Rock Gnome Lichen (Gymnoderma lineare)
Family: Cladonia (Cladoniaceae)
Federal Status: Endangered, listed January 18, 1995
Best Search Time: Year-round
Description: One of two lichens on the federal list of threatened and endangered species, Rock gnome lichen is the only member of the genus Gymnodera to live in North America. Other members of this genus live in the mountains of east Asia, including Japan and the Himalayas. Rock gnome lichen occurs in dense colonies of narrow strap-like lobes that are about 0.04 inch (1 millimeter) across and generally one to two centimeters long. These lobes are blue gray on the terminal upper surface, and generally shiny white on the lower surface, grading to black near the base. The fruiting bodies are born on the tips of these lobes, are black, and have been found from July through September. The primary means of propagation appears to be asexual, with colonies spreading clonally.
Habitat: Rock gnome lichen is primarily limited to vertical rock faces where seepage water from forest soils above flows during (and only during) very wet times. It appears the species needs a moderate amount of light, but that it cannot tolerate high-intensity solar radiation. It does well on moist, generally open, sites, with northern exposures, but needs at least partial canopy coverage where the aspect is southern or western.
Distribution: Rock gnome lichen is known from the Southern Appalachian Mountains of North Carolina and South Carolina, Tennessee, and Georgia, in areas of high humidity, either at high elevations, where it is frequently bathed in fog, or in deep gorges at lower elevations.
Threats: Rock gnome lichen is found at locations that often coincide with popular recreational destinations, one of the greatest threats to the rock gnome lichen is trampling and associated soil erosion and compaction from hikers, climbers and sightseers. The areas where the lichen is found, both at high elevation, and along streams, are both threatened by invasive insects. At high elevations, the balsam woolly adelgid, an Asian insect, attacks and kills Fraser fir trees; while in streamside areas, the hemlock woolly adelgid attacks and kills hemlock trees, a key riparian tree species. The removal of these trees could diminish the amount of shade on lichen sites, exposing the lichen to excess sunlight. Other threats include recreational and residential development, collection, and air pollution.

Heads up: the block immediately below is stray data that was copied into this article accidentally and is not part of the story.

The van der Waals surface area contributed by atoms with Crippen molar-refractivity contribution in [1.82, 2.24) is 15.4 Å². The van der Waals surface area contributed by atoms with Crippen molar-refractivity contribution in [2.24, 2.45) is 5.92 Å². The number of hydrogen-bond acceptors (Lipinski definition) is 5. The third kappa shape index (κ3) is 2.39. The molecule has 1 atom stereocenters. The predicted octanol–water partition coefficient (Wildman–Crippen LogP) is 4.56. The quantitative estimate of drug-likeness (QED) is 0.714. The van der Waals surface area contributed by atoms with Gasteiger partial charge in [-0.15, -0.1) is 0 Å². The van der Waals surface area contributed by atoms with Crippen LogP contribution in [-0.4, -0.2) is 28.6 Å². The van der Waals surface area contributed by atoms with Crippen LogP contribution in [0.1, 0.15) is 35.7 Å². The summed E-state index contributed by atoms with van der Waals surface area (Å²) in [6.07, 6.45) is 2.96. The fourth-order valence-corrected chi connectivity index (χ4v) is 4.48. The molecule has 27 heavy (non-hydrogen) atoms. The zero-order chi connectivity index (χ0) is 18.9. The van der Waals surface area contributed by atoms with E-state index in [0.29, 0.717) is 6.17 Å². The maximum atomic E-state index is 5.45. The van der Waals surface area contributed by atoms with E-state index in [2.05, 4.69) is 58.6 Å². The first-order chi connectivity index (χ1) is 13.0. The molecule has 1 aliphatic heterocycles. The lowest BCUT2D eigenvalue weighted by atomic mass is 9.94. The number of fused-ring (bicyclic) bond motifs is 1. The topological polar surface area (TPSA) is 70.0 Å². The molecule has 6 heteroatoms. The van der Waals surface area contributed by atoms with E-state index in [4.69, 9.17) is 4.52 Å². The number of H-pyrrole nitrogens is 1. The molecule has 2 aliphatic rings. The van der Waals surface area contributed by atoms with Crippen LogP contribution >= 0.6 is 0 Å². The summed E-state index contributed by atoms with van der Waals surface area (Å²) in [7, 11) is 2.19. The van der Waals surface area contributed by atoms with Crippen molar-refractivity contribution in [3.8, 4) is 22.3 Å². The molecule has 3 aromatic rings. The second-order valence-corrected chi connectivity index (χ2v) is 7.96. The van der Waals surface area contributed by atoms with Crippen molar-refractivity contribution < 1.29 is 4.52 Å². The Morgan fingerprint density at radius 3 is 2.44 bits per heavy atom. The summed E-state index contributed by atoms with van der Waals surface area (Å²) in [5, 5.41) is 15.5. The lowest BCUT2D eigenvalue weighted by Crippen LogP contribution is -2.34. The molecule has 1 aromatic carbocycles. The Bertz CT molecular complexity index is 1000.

References:Buchanan, M.F. and J.T. Finnegan. 2010. Natural Heritage Program List of the Rare Plant Species of North Carolina. N.C. Natural Heritage Program, Raleigh, NC.
U.S. Fish and Wildlife Service. 1997. Recovery Plan for Rock Gnome Lichen (Gymnoderma lineare) (Evans) Yoshimura and Sharp. Atlanta, GA. 30 pp.
For More Information on Rock Gnome Lichen...
- U.S. Fish and Wildlife Service Environmental Conservation Online System
- Rock Gnome Lichen Recovery Plan
- U.S. Department of Agriculture Natural Resource Conservation Service Plants Database
- Center for Plant Conservation species profile
Mara Alexander, Fish and Wildlife Biologist, 828-258-3939 ext. 238
Species profile revised on September 15, 2011.